Caesar’s Forum is one of the Imperial Fora and is situated at the foot of the Capitol Hill, near the Roman Forum in Rome. In order to build here he had to have other buildings like the Curia Hostilia and the Comtium relocated. Other, private dwellings were purchased and subsequently demolished. About two thirds of Caesar’s Forum has so far been excavated, the remainder lies underneath the Via dei Fori Imperiali
Forum of Caesar Rome
Address, opening hours and admission
Address: Via dei Fori Imperiali – Rome. The monument can be viewed from outside.
History and description
It was rectangular in shape and stretched from the Curia in the east to the Via San Pietro in Carcere (west), with the long sides of the rectangle running parallel with the Clivus Argentarius, the street that used to connect the Campidoglio and the Roman Forum.
Domitian had to restore Caesar’s Forum after a fire in the year 80 and Trajan completed this restoration.
The forum’s piazza was long and rectangular in shape, with porticoes with columns on either side and two naves. The entrance, however, only had a one nave portico. Under the ceilings of the porticoes there was a number of shops (tabernae), which were wedged into the Campidoglio, facing the Clivus Argentarius. At the end of the piazza was the temple of Venus Genetrix.
A series of columns facing south-east opened on the largest public lavatory of the ancient world. This was built under Emperor Trajan, who was also responsible for adding a structure of pillars with double naves running along the Campidoglio. Though only toilets, the walls of the structure were nevertheless covered in marble. There was space for 50 people.
The Forum of Caesar, which initially took over the role of the Roman Forum as a meeting place for dealings in public affairs, came later to be used as the Basilica Argentaria, which was a specialized market of silverware and bronze. Later it came to be used as a school. The temple likely functioned as a museum since several works by celebrated artists of the time (a statue of Venus by Arkesilaos, paintings by Timomaco of Bisanzio, a gold statue of Cleopatra) have been found there.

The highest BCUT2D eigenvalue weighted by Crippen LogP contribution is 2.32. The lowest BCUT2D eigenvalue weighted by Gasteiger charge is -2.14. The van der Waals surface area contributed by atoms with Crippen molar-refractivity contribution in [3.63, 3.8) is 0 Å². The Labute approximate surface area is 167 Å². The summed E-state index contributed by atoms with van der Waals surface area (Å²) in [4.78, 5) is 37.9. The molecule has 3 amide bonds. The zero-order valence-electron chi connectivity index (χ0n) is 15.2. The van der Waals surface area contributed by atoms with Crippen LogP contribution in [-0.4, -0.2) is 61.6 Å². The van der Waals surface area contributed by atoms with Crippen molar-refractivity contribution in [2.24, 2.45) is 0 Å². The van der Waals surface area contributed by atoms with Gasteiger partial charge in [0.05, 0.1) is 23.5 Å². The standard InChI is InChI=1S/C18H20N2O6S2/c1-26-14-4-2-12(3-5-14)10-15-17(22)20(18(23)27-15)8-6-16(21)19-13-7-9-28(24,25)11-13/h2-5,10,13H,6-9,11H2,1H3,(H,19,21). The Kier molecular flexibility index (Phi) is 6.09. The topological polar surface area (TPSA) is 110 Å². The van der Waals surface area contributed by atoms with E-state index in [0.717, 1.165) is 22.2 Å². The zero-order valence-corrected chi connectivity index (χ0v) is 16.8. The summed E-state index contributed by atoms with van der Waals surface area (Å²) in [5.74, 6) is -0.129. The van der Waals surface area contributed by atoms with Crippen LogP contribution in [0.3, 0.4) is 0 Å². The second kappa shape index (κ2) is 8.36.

Caesar was not the most humble of emperors and had himself escorted by a procession of elephants. He also placed a statue of himself riding Bucefalo, Alexander the Great‘s horse and a symbol of absolute power, at his Forum. He is thought to have chosen the site because it was close to the Curia, seat of the Senate, and thus center of political power.
Temple of Venus Genetrix
The Temple of Venus Genetrix (Tempio di Venere Genitrice) stood on the back of the square. It was reconstructed by Trajan in 113 AD and was the focal point of the square.
The temple was entered by means of two stairs on the sides, that were incorporated in the podium. The podium used to be covered with marble, which has since disappeared.
There were eight columns on the front and nine each on the sides of the monument. The back side was closed by a blind wall. Only three Corinthian columns with part of the entablature are still standing.
The cella was decorated with columns that were placed against the side walls, Fragments of the architrave above these columns can be seen in the Capitoline Museums.
In the apse stood a statue of Venus Genetrix, which had been made by the Greek sculptor Agesilao. Venus was the mother of Aeneas, a hero who had escaped to Latium after the Trojan wars and was seen as the progenitor of the Roman people.